Skip to main content

Thank you for visiting You are using a browser version with limited support for CSS. To obtain the best experience, we recommend you use a more up to date browser (or turn off compatibility mode in Internet Explorer). In the meantime, to ensure continued support, we are displaying the site without styles and JavaScript.

Amazonian tree species threatened by deforestation and climate change


Deforestation is currently the major threat to Amazonian tree species but climate change may surpass it in just a few decades. Here, we show that climate and deforestation combined could cause a decline of up to 58% in Amazon tree species richness, whilst deforestation alone may cause 19–36% and climate change 31–37% by 2050. Quantification is achieved by overlaying species distribution models for current and future climate change scenarios with historical and projected deforestation. Species may lose an average of 65% of their original environmentally suitable area, and a total of 53% may be threatened according to IUCN Red List criteria; however, Amazonian protected area networks reduce these impacts. The worst-case combined scenario—assuming no substantial climate or deforestation policy progress—suggests that by 2050 the Amazonian lowland rainforest may be cut into two blocks: one continuous block with 53% of the original area and another severely fragmented block. This outlook urges rapid progress to zero deforestation, which would help to mitigate climate change and foster biodiversity conservation.

This is a preview of subscription content

Access options

Rent or Buy article

Get time limited or full article access on ReadCube.


All prices are NET prices.

Fig. 1: Loss by global change for E. coriacea (DC) SA Mori.
Fig. 2: Amazonian species richness (number of species per grid cell) affected by global change and deforestation.
Fig. 3: Only half of the Amazonian forest may remain in 2050 (worst-case combined scenario).

Data availability

All data used can be freely downloaded from GBIF ( and WorldClim ( and are also available from the corresponding author upon request. A full list of species used can be found in Supplementary Table 1.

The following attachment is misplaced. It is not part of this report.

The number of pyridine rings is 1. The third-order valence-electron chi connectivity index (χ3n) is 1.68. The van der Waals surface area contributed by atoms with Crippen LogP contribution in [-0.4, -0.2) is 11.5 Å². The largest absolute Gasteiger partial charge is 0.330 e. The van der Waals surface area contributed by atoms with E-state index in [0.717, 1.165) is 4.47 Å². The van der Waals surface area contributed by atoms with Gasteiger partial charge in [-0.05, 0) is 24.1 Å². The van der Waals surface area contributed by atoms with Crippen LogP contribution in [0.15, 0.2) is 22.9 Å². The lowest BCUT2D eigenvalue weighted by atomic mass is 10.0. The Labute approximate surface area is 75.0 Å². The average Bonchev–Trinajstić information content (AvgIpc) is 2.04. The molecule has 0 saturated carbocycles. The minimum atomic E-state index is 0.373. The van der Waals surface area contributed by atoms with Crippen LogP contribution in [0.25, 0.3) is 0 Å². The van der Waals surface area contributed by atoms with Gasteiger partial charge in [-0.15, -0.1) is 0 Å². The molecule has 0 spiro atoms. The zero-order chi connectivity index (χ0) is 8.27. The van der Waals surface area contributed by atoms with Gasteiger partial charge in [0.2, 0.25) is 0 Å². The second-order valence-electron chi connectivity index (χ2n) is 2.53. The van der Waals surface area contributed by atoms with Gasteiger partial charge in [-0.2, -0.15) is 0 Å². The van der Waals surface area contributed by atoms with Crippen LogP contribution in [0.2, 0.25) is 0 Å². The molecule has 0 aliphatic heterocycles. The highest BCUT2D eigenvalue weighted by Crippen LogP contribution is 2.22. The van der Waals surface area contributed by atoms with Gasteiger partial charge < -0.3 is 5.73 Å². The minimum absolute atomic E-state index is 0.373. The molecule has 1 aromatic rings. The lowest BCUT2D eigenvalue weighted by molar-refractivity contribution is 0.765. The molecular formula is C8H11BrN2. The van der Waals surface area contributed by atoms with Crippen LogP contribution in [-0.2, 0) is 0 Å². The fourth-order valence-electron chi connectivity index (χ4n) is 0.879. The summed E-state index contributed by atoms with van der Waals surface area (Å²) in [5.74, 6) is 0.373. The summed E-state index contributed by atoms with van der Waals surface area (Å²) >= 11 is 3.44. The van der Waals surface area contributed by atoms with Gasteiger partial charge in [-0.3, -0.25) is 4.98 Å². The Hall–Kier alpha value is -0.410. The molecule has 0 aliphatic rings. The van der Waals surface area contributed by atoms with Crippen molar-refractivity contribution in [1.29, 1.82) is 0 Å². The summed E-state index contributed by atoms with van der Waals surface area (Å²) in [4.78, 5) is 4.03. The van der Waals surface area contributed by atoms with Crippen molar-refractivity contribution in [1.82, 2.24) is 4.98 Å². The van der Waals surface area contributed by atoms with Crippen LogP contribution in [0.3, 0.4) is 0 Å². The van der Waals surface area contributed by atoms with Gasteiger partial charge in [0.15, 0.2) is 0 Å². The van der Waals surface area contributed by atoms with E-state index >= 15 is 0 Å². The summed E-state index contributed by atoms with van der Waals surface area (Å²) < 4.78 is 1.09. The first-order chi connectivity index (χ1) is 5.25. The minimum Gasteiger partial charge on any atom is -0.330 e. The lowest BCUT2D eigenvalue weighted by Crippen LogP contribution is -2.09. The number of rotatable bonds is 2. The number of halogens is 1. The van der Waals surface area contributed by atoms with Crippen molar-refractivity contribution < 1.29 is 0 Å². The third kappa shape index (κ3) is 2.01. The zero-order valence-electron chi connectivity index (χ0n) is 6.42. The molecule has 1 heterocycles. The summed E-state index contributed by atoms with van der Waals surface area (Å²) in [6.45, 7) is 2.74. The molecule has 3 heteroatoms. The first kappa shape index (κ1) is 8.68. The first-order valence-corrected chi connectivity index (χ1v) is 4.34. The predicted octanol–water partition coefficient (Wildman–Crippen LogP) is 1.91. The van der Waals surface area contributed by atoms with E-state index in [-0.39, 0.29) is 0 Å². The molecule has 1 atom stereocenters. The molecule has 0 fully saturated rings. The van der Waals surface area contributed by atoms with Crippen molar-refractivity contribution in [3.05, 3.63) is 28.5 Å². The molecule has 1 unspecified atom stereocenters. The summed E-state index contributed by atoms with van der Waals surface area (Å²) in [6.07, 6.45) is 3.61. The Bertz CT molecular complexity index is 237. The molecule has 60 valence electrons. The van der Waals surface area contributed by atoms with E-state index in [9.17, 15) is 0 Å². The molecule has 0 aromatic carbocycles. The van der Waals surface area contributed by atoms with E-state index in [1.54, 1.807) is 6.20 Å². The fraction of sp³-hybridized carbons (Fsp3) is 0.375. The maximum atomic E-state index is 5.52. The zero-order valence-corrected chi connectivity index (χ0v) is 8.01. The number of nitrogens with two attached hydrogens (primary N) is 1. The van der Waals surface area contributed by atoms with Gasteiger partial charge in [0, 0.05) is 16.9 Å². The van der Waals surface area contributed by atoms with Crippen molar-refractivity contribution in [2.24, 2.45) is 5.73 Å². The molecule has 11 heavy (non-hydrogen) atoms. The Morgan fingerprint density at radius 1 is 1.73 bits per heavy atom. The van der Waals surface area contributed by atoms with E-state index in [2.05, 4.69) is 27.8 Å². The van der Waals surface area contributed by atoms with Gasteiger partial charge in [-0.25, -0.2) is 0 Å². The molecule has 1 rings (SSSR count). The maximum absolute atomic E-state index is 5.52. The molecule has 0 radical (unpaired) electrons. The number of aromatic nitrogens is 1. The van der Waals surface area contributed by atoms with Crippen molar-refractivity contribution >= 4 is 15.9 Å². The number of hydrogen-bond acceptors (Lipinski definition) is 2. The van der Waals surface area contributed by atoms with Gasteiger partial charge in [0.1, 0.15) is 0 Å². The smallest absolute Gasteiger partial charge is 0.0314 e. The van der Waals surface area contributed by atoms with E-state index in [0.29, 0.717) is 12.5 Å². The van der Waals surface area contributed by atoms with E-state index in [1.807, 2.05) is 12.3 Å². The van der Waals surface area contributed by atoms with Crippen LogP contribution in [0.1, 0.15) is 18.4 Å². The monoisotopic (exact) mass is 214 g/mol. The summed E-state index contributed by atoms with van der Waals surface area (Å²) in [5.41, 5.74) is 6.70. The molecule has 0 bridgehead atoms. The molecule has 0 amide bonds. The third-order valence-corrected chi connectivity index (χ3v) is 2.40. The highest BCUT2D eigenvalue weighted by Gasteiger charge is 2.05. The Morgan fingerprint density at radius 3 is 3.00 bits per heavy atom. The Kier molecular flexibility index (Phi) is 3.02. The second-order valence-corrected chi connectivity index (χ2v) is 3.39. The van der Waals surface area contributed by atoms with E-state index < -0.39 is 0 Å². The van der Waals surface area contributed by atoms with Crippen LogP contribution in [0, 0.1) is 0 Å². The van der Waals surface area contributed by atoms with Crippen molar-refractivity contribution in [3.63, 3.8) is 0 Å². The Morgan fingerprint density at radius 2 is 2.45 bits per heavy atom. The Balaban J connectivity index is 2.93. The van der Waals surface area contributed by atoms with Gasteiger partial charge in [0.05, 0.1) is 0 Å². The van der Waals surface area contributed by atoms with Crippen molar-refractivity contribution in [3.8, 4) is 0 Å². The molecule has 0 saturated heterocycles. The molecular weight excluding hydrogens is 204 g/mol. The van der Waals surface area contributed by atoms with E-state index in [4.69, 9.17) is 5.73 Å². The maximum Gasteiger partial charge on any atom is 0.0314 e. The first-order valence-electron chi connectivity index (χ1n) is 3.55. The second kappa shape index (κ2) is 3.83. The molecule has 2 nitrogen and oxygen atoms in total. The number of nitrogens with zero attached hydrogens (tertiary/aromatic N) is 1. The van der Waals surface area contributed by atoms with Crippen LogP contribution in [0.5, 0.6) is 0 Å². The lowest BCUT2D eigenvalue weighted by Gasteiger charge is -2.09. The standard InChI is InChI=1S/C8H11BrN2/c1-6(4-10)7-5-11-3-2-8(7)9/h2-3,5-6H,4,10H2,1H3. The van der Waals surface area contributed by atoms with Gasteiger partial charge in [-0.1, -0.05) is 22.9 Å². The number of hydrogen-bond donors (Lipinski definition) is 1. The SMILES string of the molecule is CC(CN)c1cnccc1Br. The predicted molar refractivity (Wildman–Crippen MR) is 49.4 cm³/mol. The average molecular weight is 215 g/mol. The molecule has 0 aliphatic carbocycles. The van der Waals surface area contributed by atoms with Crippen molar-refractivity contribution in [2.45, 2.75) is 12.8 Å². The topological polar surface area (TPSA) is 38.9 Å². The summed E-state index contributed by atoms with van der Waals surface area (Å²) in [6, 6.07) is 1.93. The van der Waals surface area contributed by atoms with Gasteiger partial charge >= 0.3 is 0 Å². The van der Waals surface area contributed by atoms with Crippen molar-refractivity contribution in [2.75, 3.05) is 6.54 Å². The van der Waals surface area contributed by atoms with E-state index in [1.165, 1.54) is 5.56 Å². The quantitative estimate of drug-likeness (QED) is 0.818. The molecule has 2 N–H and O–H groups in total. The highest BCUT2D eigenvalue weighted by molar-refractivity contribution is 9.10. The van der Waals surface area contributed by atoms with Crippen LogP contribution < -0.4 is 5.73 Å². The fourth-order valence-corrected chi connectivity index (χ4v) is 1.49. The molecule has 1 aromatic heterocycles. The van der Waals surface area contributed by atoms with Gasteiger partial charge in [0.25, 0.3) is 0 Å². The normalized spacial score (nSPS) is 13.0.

Code availability

The R code used for calculations and analyses is available from the corresponding author upon request.


  1. 1.

    Crowther, T. W. et al. Mapping tree density at a global scale. Nature 525, 201–205 (2015).

    CAS  Article  Google Scholar 

  2. 2.

    Cardoso, D. et al. Amazon plant diversity revealed by a taxonomically verified species list. Proc. Natl Acad. Sci. USA 114, 10695–10700 (2017).

    CAS  Article  Google Scholar 

  3. 3.

    ter Steege, H. et al. Hyperdominance in the Amazonian tree flora. Science 342, 1243092 (2013).

    Article  Google Scholar 

  4. 4.

    Huntingford, C. et al. Towards quantifying uncertainty in predictions of Amazon ‘dieback’. Philos. Trans. R. Soc. Lond. B 363, 1857–1864 (2008).

    Article  Google Scholar 

  5. 5.

    ter Steege, H. Will tropical biodiversity survive our approach to global change? Biotropica 42, 561–562 (2010).

    Article  Google Scholar 

  6. 6.

    Hansen, M. C. C. et al. High-resolution global maps of 21st-century forest cover change. Science 342, 850–854 (2013).

    CAS  Article  Google Scholar 

  7. 7.

    ter Steege, H. et al. Estimating the global conservation status of over 15,000 Amazonian tree species. Sci. Adv. 1, e1500936 (2015).

    Article  Google Scholar 

  8. 8.

    Lovejoy, T. E. & Nobre, C. Amazon tipping point. Sci. Adv. 4, 2340 (2018).

    Article  Google Scholar 

  9. 9.

    Bellard, C., Bertelsmeier, C., Leadley, P., Thuiller, W. & Courchamp, F. Impacts of climate change on the future of biodiversity. Ecol. Lett. 15, 365–377 (2012).

    Article  Google Scholar 

  10. 10.

    Cowling, S. A. et al. Contrasting simulated past and future responses of the Amazonian forest to atmospheric change. Philos. Trans. R. Soc. Lond. B 359, 539–547 (2004).

    CAS  Article  Google Scholar 

  11. 11.

    Feeley, K. J. & Rehm, E. M. Amazon’s vulnerability to climate change heightened by deforestation and man-made dispersal barriers. Glob. Chang. Biol. 18, 3606–3614 (2012).

    Article  Google Scholar 

  12. 12.

    Pecl, G. T. et al. Biodiversity redistribution under climate change: impacts on ecosystems and human well-being. Science 355, eaai9214 (2017).

    Article  Google Scholar 

  13. 13.

    Mayle, F. E., Burbridge, R. & Killeen, T. J. Millennial-scale dynamics of southern Amazonian rain forests. Science 290, 2291–2294 (2000).

    CAS  Article  Google Scholar 

  14. 14.

    Feeley, K. J. & Silman, M. R. Disappearing climates will limit the efficacy of Amazonian protected areas. Divers. Distrib. 22, 1081–1084 (2016).

    Article  Google Scholar 

  15. 15.

    Gomes, V. H. F. et al. Species distribution modelling: contrasting presence-only models with plot abundance data. Sci. Rep. 8, 1003 (2018).

    Article  Google Scholar 

  16. 16.

    Feeley, K. J. & Silman, M. R. The data void in modeling current and future distributions of tropical species. Glob. Chang. Biol. 17, 626–630 (2010).

    Article  Google Scholar 

  17. 17.

    Pimm, S. L., Jenkins, C. N., Joppa, L. N., Roberts, D. L. & Russell, G. J. How many endangered species remain to be discovered in Brazil? Nat. Conservacao 8, 71–77 (2010).

    Article  Google Scholar